ShareThis Page
Travel

Find out what's new this season at Pennsylvania ski resorts

Shirley McMarlin
| Monday, Nov. 5, 2018, 10:12 a.m.
For information on what’s new for winter at Pennsylvania ski resorts, visit skipa.com. Here, a skier enjoys opening day at Seven Springs Mountain Resort in Champion on Dec. 15, 2017.
Dan Speicher | Tribune-Review
For information on what’s new for winter at Pennsylvania ski resorts, visit skipa.com. Here, a skier enjoys opening day at Seven Springs Mountain Resort in Champion on Dec. 15, 2017.

Is it too early to talk about skiing?

Maybe not, with temperatures predicted to fall below freezing this weekend and a touch of snow likely in the Laurel Highlands.

For skiers looking to plan their winter schussing, the Pennsylvania Ski Areas Association has information on what’s new at ski resorts across the Commonwealth.

Here are some of the new features you can find at resorts in Western Pennsylvania.

•••

Seven Springs Mountain Resort

Increased snowmaking capacity, grooming and enhanced lighting are among the updates you’ll find at at Seven Springs Resort. The resort added 19 HKD Impulse R-5 tower snow guns to the Avalanche Slope.

All of the snowmaking stations on the lower half of the North Face Slope were upgraded to a high-pressure system. Three more snowmaking machines also are being added to the Tyrol slope.

Avalanche and North Face also will feature new LED lighting, and a new snow groomer was added.

For the parks, Parks & Pipes will be building new entrances to the parks and adding new features. The rental center also added 500 pairs of skis.

In addition to the the snow activities, the resort is renovating Festival Hall.

•••

Hidden Valley Resort

Hidden Valley also has increased its snow-making capacity by adding two new snow-making guns and also adding a groomer.

The Avalanche Chairlift got a new paint job, a new haul rope and new seats.

•••

Mystic Mountain and Nemacolin Woodlands

The highlight of offseason upgrades comes in the form of a tube shaper at the tubing park and the addition of double tubs, which allow shorter participants to ride.

The resort’s ski school also is now affiliated with Professional Ski Instructors of America.

•••

Mount Pleasant of Edinboro

If it’s snow you’re looking for, why not go straight to the lake-effect snow belt?

This Edinboro resort, despite being nestled near the snowy coast of Lake Erie, invested $90,000 in its snowmaking system. It also put $20,000 toward the lodge bathroom, siding, signage and vehicles.

•••

You can get details on new features at other resorts across the state here.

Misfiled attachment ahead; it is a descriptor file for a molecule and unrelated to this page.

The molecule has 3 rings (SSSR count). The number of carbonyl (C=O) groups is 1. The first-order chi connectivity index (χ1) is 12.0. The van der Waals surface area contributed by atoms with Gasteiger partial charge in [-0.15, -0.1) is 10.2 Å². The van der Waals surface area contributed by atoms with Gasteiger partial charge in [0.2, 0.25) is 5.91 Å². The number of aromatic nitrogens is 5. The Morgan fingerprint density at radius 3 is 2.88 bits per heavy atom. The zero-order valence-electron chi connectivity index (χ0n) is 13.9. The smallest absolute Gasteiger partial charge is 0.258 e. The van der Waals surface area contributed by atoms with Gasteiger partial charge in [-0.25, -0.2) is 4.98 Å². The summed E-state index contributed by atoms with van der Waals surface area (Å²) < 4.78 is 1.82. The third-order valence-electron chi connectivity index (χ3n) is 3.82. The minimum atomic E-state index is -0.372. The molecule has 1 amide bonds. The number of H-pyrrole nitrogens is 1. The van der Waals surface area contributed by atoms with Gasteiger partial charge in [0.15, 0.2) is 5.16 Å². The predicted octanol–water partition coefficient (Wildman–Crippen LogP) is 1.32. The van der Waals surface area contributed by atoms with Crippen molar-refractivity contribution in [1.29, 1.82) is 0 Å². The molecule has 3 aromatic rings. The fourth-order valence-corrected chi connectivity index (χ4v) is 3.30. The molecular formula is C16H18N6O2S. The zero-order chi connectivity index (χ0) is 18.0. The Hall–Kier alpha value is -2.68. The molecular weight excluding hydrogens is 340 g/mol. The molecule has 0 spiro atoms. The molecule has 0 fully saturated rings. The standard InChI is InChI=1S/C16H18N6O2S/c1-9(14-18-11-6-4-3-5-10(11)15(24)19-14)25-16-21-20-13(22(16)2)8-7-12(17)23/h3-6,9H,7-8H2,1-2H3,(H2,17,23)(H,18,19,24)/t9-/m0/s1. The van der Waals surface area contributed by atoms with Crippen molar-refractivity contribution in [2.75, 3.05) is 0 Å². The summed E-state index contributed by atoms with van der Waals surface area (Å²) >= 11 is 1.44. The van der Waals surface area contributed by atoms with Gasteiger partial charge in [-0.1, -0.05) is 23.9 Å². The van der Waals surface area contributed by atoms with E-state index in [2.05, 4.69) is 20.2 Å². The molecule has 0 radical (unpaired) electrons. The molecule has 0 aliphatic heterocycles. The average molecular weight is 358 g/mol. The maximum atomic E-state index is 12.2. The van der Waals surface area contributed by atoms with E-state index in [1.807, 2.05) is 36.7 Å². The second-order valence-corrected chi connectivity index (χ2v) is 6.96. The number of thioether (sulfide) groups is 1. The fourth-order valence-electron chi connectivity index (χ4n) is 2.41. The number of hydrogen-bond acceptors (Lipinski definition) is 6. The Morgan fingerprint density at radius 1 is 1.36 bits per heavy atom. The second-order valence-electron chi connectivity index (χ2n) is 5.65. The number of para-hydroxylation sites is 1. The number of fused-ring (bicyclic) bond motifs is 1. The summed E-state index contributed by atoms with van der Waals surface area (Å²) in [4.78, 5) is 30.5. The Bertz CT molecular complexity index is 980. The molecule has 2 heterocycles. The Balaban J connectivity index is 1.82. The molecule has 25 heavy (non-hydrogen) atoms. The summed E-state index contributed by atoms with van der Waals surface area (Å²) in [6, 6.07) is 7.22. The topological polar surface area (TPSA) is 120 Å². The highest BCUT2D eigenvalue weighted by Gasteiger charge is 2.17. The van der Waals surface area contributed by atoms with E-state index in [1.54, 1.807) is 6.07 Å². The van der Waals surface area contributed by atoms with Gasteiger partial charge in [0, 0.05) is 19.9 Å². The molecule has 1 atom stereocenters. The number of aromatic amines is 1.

Shirley McMarlin is a Tribune-Review staff writer. You can contact Shirley at 724-836-5750, smcmarlin@tribweb.com or via Twitter @shirley_trib.

TribLIVE commenting policy

You are solely responsible for your comments and by using TribLive.com you agree to our Terms of Service.

We moderate comments. Our goal is to provide substantive commentary for a general readership. By screening submissions, we provide a space where readers can share intelligent and informed commentary that enhances the quality of our news and information.

While most comments will be posted if they are on-topic and not abusive, moderating decisions are subjective. We will make them as carefully and consistently as we can. Because of the volume of reader comments, we cannot review individual moderation decisions with readers.

We value thoughtful comments representing a range of views that make their point quickly and politely. We make an effort to protect discussions from repeated comments either by the same reader or different readers

We follow the same standards for taste as the daily newspaper. A few things we won't tolerate: personal attacks, obscenity, vulgarity, profanity (including expletives and letters followed by dashes), commercial promotion, impersonations, incoherence, proselytizing and SHOUTING. Don't include URLs to Web sites.

We do not edit comments. They are either approved or deleted. We reserve the right to edit a comment that is quoted or excerpted in an article. In this case, we may fix spelling and punctuation.

We welcome strong opinions and criticism of our work, but we don't want comments to become bogged down with discussions of our policies and we will moderate accordingly.

We appreciate it when readers and people quoted in articles or blog posts point out errors of fact or emphasis and will investigate all assertions. But these suggestions should be sent via e-mail. To avoid distracting other readers, we won't publish comments that suggest a correction. Instead, corrections will be made in a blog post or in an article.

click me